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The Holidays are Over. What About Your Marriage?

Published on 1/31/2018

All the Christmas decorations are up, the newness of the presents is fading, and you are settling into a winter routine.  You can finally breathe. And you now throw yourself back into another distraction to avoid thinking about what you put aside for the holidays – Divorce.  Perhaps you made the choice to stay so as not to disrupt the holidays. Perhaps you delayed the inevitable for the children. Perhaps you are waiting to see what your 2019 financial condition looks like.  If you are now thinking about moving forward with divorce, there are some things to consider.

Gather all relevant information about your financial picture.  

What does your marital estate consist of?  Assets and liabilities. Make a list and gather supporting documents.  You will need them. The house, retirement accounts, checking and savings accounts, college funds, vehicles, airline miles, investments, gun collections, jewelry, etc.  Start a spreadsheet and list their approximate values. Then make a list of your liabilities. The mortgage, car loans, credit cards (you should now have the post-Christmas bills), student loans, personal loans.  You get the picture. What is your financial condition? A full inventory will be needed to divide your estate.

What about your children?

Take inventory of your relationship with your children.  Divorce is not an end to your family. It just changes the way it looks.  If you are an involved parent, continue to stay involved but respect the relationship with the other parent.  Make a note of who takes the children to the doctor, attends school events and appointments, participates in extra-curricular activities, and provides care for your children.  Divorce does not need to leave your children with one parent. Rather, many parents find themselves to parent better post-divorce than when married. And remember, the other parent is in this for the long-run with you – school events, soccer games, graduations, weddings, baptisms, and all of life’s major events.  Your children will appreciate the efforts of both parents to work toward their best interest now and in the future.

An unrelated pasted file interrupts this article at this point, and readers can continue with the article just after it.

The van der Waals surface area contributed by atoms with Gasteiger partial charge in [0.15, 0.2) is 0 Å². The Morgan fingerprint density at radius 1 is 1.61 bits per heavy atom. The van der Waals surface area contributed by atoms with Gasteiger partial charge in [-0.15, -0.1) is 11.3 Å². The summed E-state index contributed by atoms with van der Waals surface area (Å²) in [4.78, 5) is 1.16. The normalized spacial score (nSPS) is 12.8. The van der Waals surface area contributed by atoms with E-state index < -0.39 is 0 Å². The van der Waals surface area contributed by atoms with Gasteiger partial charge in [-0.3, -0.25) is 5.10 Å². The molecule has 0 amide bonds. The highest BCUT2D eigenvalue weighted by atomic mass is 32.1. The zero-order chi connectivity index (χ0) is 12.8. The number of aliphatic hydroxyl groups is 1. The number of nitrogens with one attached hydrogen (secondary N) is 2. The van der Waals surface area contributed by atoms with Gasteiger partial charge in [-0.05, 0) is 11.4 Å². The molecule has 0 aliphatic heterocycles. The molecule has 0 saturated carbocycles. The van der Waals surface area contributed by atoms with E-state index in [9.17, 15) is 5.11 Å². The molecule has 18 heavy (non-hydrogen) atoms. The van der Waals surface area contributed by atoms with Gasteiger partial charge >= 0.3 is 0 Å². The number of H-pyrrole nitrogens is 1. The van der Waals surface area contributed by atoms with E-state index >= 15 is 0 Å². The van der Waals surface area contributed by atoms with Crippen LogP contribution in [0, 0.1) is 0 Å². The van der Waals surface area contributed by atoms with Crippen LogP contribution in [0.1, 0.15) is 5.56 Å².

Watch your steps.

You are still married.  Don’t get involved with someone else, and especially don’t take a new love interest around your children.  It is not only damaging to your children, it can have an impact on custody. Don’t hide assets. It will be discovered and used against you.  Do protect yourself. Make sure you have access and information about all assets and accounts. Don’t make major decisions about selling property or cashing in investments without the advice of an attorney.  The division of your estate happens at the time of divorce, not before you file. Some divisions can create tax consequences and not all property is created equal.

Get Help

Contact an experienced divorce attorney.  Don’t try to do this alone or “pro se”.  Not all marriages or relationships are the same, and there is no such thing as a cookie cutter approach to divorce.  The length of your marriage, the nature of your assets and debts, the age and needs of your children, and the strengths and weaknesses of both spouses can impact your divorce and the rights and duties you will have after the divorce decree is signed.  Do you want to keep the house? Place it on the market? What about dividing retirement assets? What about the children? Do you share decision making? Where will the children primarily reside? What about child support? What does your time with your children look like post-divorce.  There are as many approaches to these issues as there are relationships. An experienced divorce attorney can help you put together the puzzle pieces of your future.